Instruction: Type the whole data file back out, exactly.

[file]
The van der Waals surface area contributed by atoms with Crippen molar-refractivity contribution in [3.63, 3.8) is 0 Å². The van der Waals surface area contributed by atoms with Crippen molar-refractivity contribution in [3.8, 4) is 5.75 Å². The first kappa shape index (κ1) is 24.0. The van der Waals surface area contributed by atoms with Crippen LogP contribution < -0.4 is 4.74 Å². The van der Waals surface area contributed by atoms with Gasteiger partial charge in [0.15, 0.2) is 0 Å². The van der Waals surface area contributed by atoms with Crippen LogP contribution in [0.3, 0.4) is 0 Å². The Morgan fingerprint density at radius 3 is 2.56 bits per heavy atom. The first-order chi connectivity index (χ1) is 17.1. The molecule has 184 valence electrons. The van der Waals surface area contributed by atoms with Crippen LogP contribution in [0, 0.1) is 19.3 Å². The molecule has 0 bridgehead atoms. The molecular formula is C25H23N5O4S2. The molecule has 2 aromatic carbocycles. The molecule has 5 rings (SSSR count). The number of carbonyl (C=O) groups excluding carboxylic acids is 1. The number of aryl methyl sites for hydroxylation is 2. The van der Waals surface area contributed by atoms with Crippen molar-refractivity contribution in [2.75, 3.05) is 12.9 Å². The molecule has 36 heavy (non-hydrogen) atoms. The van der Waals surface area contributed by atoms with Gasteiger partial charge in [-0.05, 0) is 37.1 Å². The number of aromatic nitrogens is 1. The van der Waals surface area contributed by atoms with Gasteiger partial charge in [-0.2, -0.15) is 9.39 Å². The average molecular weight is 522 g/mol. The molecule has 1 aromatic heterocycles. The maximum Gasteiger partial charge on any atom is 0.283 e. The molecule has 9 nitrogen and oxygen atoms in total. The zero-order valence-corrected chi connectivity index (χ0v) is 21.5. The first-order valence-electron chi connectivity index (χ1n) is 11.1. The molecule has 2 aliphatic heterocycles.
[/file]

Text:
The van der Waals surface area contributed by atoms with Crippen molar-refractivity contribution in [3.63, 3.8) is 0 Å². The van der Waals surface area contributed by atoms with Crippen molar-refractivity contribution in [3.8, 4) is 5.75 Å². The first kappa shape index (κ1) is 24.0. The van der Waals surface area contributed by atoms with Crippen LogP contribution < -0.4 is 4.74 Å². The van der Waals surface area contributed by atoms with Gasteiger partial charge in [0.15, 0.2) is 0 Å². The van der Waals surface area contributed by atoms with Crippen LogP contribution in [0.3, 0.4) is 0 Å². The Morgan fingerprint density at radius 3 is 2.56 bits per heavy atom. The first-order chi connectivity index (χ1) is 17.1. The molecule has 184 valence electrons. The van der Waals surface area contributed by atoms with Crippen LogP contribution in [0, 0.1) is 19.3 Å². The molecule has 0 bridgehead atoms. The molecular formula is C25H23N5O4S2. The molecule has 2 aromatic carbocycles. The molecule has 5 rings (SSSR count). The number of carbonyl (C=O) groups excluding carboxylic acids is 1. The number of aryl methyl sites for hydroxylation is 2. The van der Waals surface area contributed by atoms with Crippen molar-refractivity contribution in [2.75, 3.05) is 12.9 Å². The molecule has 36 heavy (non-hydrogen) atoms. The van der Waals surface area contributed by atoms with Gasteiger partial charge in [-0.05, 0) is 37.1 Å². The number of aromatic nitrogens is 1. The van der Waals surface area contributed by atoms with Gasteiger partial charge in [-0.2, -0.15) is 9.39 Å². The average molecular weight is 522 g/mol. The molecule has 1 aromatic heterocycles. The maximum Gasteiger partial charge on any atom is 0.283 e. The molecule has 9 nitrogen and oxygen atoms in total. The zero-order valence-corrected chi connectivity index (χ0v) is 21.5. The first-order valence-electron chi connectivity index (χ1n) is 11.1. The molecule has 2 aliphatic heterocycles.